More evidence has emerged about alleged collusion between the pro-Brexit groups that paid data miners AggregateIQ and that firm’s corporate links with Cambridge Analytica.
When questions were raised in the Commons on alleged breaches of electoral law during the EU referendum, Vote Leave’s Michael Gove and Boris Johnson – and the Tories generally – took a low profile:
Just 7 Tories in the chamber for this vital debate other than the Ministers & none of them wanting to make a speech.
It's staggeringly hypocritical that many of them to campaigned to the leave the EU to 'enhance our democracy' but fail to show their face in a debate like this. pic.twitter.com/4vaNpWPiuh
— Caroline Lucas (@CarolineLucas) March 27, 2018
It has now emerged that Canadian-based data miner AggregateIQ developed the software platform Cambridge Analytica used during the 2016 US presidential elections. (It’s not known whether AggregateIQ used this platform, or an adapted version, in the run-up to the EU referendum in the UK.)
The evidence was found by Chris Vickery, research director at cyber resilience firm UpGuard. The files he discovered then ‘disappeared’, but notes show that Cambridge Analytica’s parent company – Strategic Communication Laboratories (now SCL Group) – requested the code be passed to AggregateIQ’s lead developer Koji Hamid Pourseyed.
This discovery raises further questions about the links between Cambridge Analytica and AggregateIQ.
AggregateIQ-Cambridge Analytica links?
Now, Cambridge Analytica whistleblower Christopher Wylie claims he helped establish AggregateIQ so that SCL Group could expand its operations. He also claims that AggregateIQ was basically the Canadian ‘department’ of Cambridge Analytica.
— Liam O'Hare (@Liam_O_Hare) March 27, 2018
At the Commons Select Committee on Culture on 27 March 2018, Wylie stated:
I am absolutely convinced that there was a common plan and common purpose with Vote Leave, BeLeave, the DUP, and Veterans for Britain. All of these companies somehow, for some reason, all decided to use AIQ [AggregateIQ]… When you look at the accumulation of evidence, I think it would be completely unreasonable to come to any other conclusion other than this must be coordination, this must be a common purpose plan.
Here is his testimony:
Vote Leave whistleblower Shahmir Sanni claims there was coordination between the groups making payments to AggregateIQ, so breaking electoral rules.
Here are the payments received by AggregateIQ for the Brexit campaign:
- In the final stage of the EU referendum campaign, Vote Leave gave £625,000 to BeLeave, a pop-up Brexit group organised by 23-year-old Darren Grimes. BeLeave then made three payments to AggregateIQ: US$565,500 [pdf], $264,000 [pdf] and $58,500 [pdf].
- Veterans for Britain, led by Lee Rotherham – the former head of special projects for Vote Leave, paid £100,000 to AggregateIQ.
- The Democratic Unionist Party (DUP) received funding from the Constitutional Research Council of more than £425,000 for its Brexit campaign. It paid £32,750 to AggregateIQ.
Altogether, Vote Leave paid a total of £3.5m to the Canadian company.
was done in isolation of Vote Leave Ltd… we didn’t discuss with Vote Leave how we would spend the money apart from telling them that it was for our digital campaign and that is why we asked for the money to be paid directly to the company were working with AggregateIQ.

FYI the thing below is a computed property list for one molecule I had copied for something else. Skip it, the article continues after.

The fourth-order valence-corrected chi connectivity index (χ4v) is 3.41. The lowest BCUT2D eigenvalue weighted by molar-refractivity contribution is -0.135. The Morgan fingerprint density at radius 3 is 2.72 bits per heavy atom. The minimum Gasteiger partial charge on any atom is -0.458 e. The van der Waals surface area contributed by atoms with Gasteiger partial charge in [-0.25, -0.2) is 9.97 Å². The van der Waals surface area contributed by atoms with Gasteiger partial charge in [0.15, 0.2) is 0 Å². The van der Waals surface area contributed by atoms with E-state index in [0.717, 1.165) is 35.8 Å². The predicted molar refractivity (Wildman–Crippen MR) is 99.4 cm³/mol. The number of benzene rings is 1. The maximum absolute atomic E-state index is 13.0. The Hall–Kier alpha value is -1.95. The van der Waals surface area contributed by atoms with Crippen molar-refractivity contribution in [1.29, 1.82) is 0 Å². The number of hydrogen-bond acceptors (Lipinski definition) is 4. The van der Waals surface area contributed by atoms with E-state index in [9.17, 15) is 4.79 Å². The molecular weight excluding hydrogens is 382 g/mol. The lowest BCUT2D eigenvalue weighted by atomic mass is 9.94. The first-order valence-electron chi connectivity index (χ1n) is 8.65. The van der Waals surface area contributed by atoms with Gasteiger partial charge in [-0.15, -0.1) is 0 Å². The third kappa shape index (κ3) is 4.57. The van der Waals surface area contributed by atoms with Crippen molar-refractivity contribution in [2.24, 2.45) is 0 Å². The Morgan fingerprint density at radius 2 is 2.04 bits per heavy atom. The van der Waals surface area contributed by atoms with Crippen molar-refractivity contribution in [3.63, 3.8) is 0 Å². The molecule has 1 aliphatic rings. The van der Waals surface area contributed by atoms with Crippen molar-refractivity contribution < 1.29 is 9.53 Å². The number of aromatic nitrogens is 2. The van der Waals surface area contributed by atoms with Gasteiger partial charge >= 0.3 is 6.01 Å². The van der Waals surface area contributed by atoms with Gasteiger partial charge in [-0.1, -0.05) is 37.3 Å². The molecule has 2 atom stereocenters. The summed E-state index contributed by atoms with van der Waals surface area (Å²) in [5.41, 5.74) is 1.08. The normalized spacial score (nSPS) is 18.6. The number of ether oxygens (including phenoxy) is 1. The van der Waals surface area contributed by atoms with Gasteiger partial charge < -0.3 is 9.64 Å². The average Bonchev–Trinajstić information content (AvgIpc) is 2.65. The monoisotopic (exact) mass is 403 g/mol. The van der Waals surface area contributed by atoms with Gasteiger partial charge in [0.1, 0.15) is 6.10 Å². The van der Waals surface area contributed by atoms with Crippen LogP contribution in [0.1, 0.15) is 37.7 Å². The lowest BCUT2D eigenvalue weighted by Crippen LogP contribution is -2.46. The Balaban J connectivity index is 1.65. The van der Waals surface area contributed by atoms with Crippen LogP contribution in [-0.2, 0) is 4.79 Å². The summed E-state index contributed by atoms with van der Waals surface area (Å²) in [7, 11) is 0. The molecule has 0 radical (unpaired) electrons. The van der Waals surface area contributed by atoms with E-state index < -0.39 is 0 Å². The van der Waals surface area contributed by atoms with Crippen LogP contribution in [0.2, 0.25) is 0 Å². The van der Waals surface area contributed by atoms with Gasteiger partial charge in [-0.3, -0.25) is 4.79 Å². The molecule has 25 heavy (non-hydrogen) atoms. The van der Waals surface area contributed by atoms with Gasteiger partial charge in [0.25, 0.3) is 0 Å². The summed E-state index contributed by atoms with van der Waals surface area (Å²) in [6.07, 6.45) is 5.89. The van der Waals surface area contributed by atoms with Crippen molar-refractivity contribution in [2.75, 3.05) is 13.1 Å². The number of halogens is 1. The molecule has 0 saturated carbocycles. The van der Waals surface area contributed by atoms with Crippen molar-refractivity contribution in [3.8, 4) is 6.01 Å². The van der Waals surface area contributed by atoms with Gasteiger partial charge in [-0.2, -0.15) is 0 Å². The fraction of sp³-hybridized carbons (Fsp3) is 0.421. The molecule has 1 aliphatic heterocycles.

Labour uses parliamentary privilege to utterly rip into Vote Leave / BeLeave – "It is therefore hard to conclude anything other than that this was a puppet campaign designed to avoid electoral law."https://t.co/eV4JqSayMX pic.twitter.com/McGUeX9OOB
— Dan Bloom (@danbloom1) March 27, 2018
It doesn’t stop there
Brittany Kaiser, Cambridge Analytica’s former business development manager, says she advised Leave.EU – fronted by UKIP’s Nigel Farage – on how to target voters through social media; and that the work-in-kind billed by Cambridge Analytica was equal to £40,000 (but undeclared by the campaign group).
The Leave.EU campaign recently deleted a webpage called The Science Behind Our Strategy which says “[Cambridge Analytica] will be helping us map the British electorate and what they believe in, enabling us to better engage with voters”. But an archived copy has been retrieved.
Elsewhere, it’s reported that the Labour Leave campaign received £400,000 of donations, including £15,000 from Vote Leave, £150,000 and a further £25,000 from UKIP donor Richard Smith, £150,000 from Tory donor Jeremy Hosking, and £30,000 each from Tory backers JCB and the far-right The Freedom Association.
And then there’s No. 10:
This is Jeff Silvester, boss of Vote Leave's Canadian data firm AIQ visiting Number 10 last autumn. I'm told his AIQ colleague Zack Massingham went with him, and they also visited Conservative HQ. Number 10 have yet to answer my question as to what their visit was about pic.twitter.com/0yiERQWX0S
— Michael Crick (@MichaelLCrick) March 28, 2018
Cambridge Analytica has issued a detailed statement, refuting the allegations made by Wylie:
Cambridge Analytica subcontracted some digital marketing and software development to Aggregate IQ in 2014 and 2015. The suggestion that Cambridge Analytica was somehow involved in any work done by Aggregate IQ in the 2016 EU referendum is entirely false.
Meanwhile, lawyers possess a cache of evidence that appears to confirm that Vote Leave and BeLeave acted to coordinate their campaigns via AggregateIQ. Copies of allegedly incriminating emails, chat room discussions, photographs and other material have been produced. These claim to show that Vote Leave set up BeLeave to avoid the £7m spending limit and that officials from the two campaigns used the same Google drives to share documents.
Gove and Johnson, who both fronted Vote Leave, deny any wrongdoing. But given the new evidence amassed, we may now be entering new territory.
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